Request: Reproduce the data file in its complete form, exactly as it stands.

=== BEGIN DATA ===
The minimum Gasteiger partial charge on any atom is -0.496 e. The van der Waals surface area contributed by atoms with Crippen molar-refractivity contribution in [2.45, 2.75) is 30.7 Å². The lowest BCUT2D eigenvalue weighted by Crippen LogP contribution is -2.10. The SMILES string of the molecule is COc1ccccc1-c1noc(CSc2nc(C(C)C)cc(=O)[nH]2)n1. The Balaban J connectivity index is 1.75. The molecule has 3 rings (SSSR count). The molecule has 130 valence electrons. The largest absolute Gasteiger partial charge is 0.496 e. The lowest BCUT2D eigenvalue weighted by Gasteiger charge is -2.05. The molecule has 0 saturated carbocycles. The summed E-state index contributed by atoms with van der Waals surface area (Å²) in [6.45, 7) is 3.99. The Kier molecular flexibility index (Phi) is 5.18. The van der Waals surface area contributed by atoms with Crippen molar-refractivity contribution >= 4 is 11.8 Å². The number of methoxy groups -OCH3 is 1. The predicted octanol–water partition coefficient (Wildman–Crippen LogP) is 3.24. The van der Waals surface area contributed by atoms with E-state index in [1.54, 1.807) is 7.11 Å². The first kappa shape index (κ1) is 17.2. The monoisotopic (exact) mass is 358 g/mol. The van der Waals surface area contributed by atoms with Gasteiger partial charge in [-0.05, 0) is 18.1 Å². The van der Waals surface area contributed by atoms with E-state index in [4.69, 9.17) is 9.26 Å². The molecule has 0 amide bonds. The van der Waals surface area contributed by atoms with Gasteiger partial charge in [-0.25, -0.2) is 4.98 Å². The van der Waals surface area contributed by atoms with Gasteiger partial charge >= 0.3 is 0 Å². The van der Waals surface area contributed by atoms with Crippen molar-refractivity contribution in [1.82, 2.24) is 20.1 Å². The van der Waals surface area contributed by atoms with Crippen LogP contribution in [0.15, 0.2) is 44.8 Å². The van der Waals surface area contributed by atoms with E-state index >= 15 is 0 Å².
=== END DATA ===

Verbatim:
The minimum Gasteiger partial charge on any atom is -0.496 e. The van der Waals surface area contributed by atoms with Crippen molar-refractivity contribution in [2.45, 2.75) is 30.7 Å². The lowest BCUT2D eigenvalue weighted by Crippen LogP contribution is -2.10. The SMILES string of the molecule is COc1ccccc1-c1noc(CSc2nc(C(C)C)cc(=O)[nH]2)n1. The Balaban J connectivity index is 1.75. The molecule has 3 rings (SSSR count). The molecule has 130 valence electrons. The largest absolute Gasteiger partial charge is 0.496 e. The lowest BCUT2D eigenvalue weighted by Gasteiger charge is -2.05. The molecule has 0 saturated carbocycles. The summed E-state index contributed by atoms with van der Waals surface area (Å²) in [6.45, 7) is 3.99. The Kier molecular flexibility index (Phi) is 5.18. The van der Waals surface area contributed by atoms with Crippen molar-refractivity contribution >= 4 is 11.8 Å². The number of methoxy groups -OCH3 is 1. The predicted octanol–water partition coefficient (Wildman–Crippen LogP) is 3.24. The van der Waals surface area contributed by atoms with E-state index in [1.54, 1.807) is 7.11 Å². The first kappa shape index (κ1) is 17.2. The monoisotopic (exact) mass is 358 g/mol. The van der Waals surface area contributed by atoms with Gasteiger partial charge in [-0.05, 0) is 18.1 Å². The van der Waals surface area contributed by atoms with E-state index in [4.69, 9.17) is 9.26 Å². The molecule has 0 amide bonds. The van der Waals surface area contributed by atoms with Gasteiger partial charge in [-0.25, -0.2) is 4.98 Å². The van der Waals surface area contributed by atoms with Gasteiger partial charge >= 0.3 is 0 Å². The van der Waals surface area contributed by atoms with Crippen molar-refractivity contribution in [1.82, 2.24) is 20.1 Å². The van der Waals surface area contributed by atoms with Crippen LogP contribution in [0.15, 0.2) is 44.8 Å². The van der Waals surface area contributed by atoms with E-state index >= 15 is 0 Å².